Nombre del mapa\Map Title: Mapa de riqueza de especies endémicas de las selvas Maya Zoque y Olmeca \ Map of endemic species richness for the Maya Zoque and Olmeca Forests

Autor/Author: Gerardo García Contreras, Coordinador del Centro Pronatura de Información para la Conservación, Pronatura Península de Yucatán A. C.,

Resumen: El plan Ecorregional es un proyecto promovido por la Alianza para la conservación de las Selvas Maya, Zoque y Olmeca, que busca determinar los sitios prioritarios y las estrategias de conservación necesarios para asegurar la conservación de la biodiversidad de esta zona a largo plazo. Iniciativa trinacional conformada por diversas instituciones de México, Guatemala, Belice e internacionales.

El proyecto contempla, la compilación, edición y generación de bases de datos geográficas digitales; la integración de listados y bases de datos de registros de especies; el diseño de una Red de áreas de Conservación (RAC´s), la definición de la secuencia de intervención en sitios de acción; la formulación de estrategias a nivel ecorregional y la integración de alianzas institucionales que aseguren su implementación.

Con la finalidad de identificar las RAC´s elaboraron mapas de distribución potencial de la región, con la sobreposición de  estos mapas se identificaron los sitios con alto valor ecológico a los cuales deberían aplicarse estrategias de conservación y/o restauración.

En el caso particular del mapa, los rangos indican de riqueza de especies endémicas por grupo taxonómico por unidad de análisis (hexágonos de 1,000 has).  señalando así los sitios con mayor riqueza que se localizan dentro de las RAC´s.

Abstract: The Ecoregional plan is a project sponsored by the Alliance for the Conservation of Maya, Zoque and Olmeca Forests that seeks to identify priority sites and conservation strategies to ensure the conservation of biodiversity in the long term on these sites. The Plan is a trilateral initiative by various institutions in Mexico, Guatemala, and Belize, including international organizations.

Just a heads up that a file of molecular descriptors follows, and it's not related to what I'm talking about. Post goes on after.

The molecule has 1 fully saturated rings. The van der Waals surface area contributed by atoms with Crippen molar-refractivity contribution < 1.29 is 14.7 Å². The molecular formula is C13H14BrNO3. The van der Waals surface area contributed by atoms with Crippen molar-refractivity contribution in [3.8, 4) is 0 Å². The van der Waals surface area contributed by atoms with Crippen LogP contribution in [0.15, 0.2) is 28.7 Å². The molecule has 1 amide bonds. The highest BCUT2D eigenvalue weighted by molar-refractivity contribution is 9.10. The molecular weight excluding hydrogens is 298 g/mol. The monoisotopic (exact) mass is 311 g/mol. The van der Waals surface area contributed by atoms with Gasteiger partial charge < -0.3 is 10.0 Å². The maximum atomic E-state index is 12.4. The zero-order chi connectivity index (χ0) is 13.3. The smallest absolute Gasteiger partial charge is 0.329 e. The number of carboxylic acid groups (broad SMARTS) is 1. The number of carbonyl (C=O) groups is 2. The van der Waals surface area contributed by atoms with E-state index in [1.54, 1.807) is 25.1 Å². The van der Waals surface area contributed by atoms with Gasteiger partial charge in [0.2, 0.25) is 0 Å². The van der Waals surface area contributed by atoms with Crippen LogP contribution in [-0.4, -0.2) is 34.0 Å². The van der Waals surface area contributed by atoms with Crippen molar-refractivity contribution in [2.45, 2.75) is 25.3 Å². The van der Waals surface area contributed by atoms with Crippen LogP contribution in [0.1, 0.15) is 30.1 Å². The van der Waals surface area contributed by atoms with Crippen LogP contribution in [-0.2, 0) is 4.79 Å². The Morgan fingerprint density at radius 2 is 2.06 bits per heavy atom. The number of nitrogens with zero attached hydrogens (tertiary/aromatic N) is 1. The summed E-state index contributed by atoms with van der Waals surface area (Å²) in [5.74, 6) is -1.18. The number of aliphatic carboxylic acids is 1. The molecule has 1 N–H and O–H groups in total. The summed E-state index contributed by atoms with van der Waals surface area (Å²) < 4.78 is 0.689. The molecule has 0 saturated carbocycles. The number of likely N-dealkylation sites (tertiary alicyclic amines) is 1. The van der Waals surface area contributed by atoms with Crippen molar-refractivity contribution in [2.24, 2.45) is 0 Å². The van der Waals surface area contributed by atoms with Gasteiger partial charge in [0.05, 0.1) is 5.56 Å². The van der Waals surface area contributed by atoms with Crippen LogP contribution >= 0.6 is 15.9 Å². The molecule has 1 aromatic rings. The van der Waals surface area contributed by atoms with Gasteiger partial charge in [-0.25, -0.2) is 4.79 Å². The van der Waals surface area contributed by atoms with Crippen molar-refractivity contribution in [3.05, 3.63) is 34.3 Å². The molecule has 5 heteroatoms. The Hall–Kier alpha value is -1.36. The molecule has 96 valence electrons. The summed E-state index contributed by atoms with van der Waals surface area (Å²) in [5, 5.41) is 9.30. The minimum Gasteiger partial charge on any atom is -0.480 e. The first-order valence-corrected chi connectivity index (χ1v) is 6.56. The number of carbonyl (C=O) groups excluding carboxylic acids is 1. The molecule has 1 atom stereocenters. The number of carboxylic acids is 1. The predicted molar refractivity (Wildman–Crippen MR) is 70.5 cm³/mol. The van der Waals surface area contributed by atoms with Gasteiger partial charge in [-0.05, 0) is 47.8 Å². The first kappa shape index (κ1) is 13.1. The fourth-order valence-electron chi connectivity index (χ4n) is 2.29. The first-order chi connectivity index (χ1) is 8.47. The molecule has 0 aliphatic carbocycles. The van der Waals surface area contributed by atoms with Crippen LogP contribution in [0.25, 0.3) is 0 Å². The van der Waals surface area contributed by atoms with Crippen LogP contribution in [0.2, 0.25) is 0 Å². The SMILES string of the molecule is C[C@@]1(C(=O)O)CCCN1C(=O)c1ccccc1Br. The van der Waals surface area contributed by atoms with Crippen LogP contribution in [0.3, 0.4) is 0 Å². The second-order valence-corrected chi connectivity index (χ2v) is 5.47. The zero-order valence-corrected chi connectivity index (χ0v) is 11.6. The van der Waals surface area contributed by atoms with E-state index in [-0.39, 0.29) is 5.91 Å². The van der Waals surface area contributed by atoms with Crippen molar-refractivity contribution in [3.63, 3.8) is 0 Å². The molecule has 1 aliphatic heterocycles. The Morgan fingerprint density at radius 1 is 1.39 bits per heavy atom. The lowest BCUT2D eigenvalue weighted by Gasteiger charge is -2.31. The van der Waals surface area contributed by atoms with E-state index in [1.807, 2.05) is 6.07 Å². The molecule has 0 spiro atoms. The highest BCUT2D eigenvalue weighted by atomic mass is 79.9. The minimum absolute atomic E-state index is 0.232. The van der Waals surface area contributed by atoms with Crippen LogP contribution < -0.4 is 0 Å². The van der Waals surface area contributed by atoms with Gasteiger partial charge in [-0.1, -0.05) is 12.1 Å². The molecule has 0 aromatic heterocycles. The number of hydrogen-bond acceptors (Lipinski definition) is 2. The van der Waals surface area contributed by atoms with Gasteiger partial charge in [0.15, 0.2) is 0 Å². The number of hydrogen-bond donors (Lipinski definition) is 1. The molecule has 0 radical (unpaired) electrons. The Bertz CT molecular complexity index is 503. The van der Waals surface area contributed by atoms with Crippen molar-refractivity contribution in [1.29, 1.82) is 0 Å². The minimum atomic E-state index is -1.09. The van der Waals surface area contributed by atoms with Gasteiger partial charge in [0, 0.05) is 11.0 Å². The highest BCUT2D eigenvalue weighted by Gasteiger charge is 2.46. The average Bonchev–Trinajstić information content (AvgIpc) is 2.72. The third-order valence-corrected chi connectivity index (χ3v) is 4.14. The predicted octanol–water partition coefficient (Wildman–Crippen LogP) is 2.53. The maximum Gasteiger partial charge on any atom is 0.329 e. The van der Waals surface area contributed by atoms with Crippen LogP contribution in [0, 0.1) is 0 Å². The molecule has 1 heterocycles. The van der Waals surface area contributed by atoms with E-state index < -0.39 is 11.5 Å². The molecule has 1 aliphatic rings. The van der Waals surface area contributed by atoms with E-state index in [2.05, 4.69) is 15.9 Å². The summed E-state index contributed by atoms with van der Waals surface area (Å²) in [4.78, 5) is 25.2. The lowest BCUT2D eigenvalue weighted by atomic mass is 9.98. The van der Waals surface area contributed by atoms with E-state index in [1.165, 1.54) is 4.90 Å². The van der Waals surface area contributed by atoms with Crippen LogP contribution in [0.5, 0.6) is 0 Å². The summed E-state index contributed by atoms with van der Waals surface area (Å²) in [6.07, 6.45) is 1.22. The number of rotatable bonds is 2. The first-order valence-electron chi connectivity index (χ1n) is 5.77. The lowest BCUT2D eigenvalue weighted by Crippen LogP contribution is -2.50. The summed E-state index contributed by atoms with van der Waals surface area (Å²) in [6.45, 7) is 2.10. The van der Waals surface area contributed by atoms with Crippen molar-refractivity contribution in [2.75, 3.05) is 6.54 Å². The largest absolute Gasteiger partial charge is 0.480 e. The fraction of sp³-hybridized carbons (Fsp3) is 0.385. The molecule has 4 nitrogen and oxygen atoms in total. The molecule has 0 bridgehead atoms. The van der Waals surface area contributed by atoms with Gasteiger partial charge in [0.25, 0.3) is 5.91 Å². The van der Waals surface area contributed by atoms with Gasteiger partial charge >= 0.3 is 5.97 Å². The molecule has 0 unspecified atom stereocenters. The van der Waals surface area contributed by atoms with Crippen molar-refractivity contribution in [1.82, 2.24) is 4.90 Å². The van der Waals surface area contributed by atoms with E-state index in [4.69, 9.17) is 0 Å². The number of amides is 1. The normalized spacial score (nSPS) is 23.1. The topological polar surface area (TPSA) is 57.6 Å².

The project includes the following components: the compilation, editing, and generation of digital geographic databases; the integration of databases of species records; the design of a Network of Conservation Areas (RAC 's); the definition of the intervention sequence on the sites; the formulation of strategies at the ecoregional level; and the integration of institutional partnerships to ensure its implementation.

In order to identify the Network of Conservation Areas, potential distribution maps were developed for the region and were overlaid with high ecological value maps to identify the strategies for conservation and / or restoration that should be applied.

In the particular case of the map, the ranges indicate endemic species richness by taxonomic group unit of analysis (hexagons 1,000 ha); thus, pointing richest sites that are located within the Network of Conservation Areas.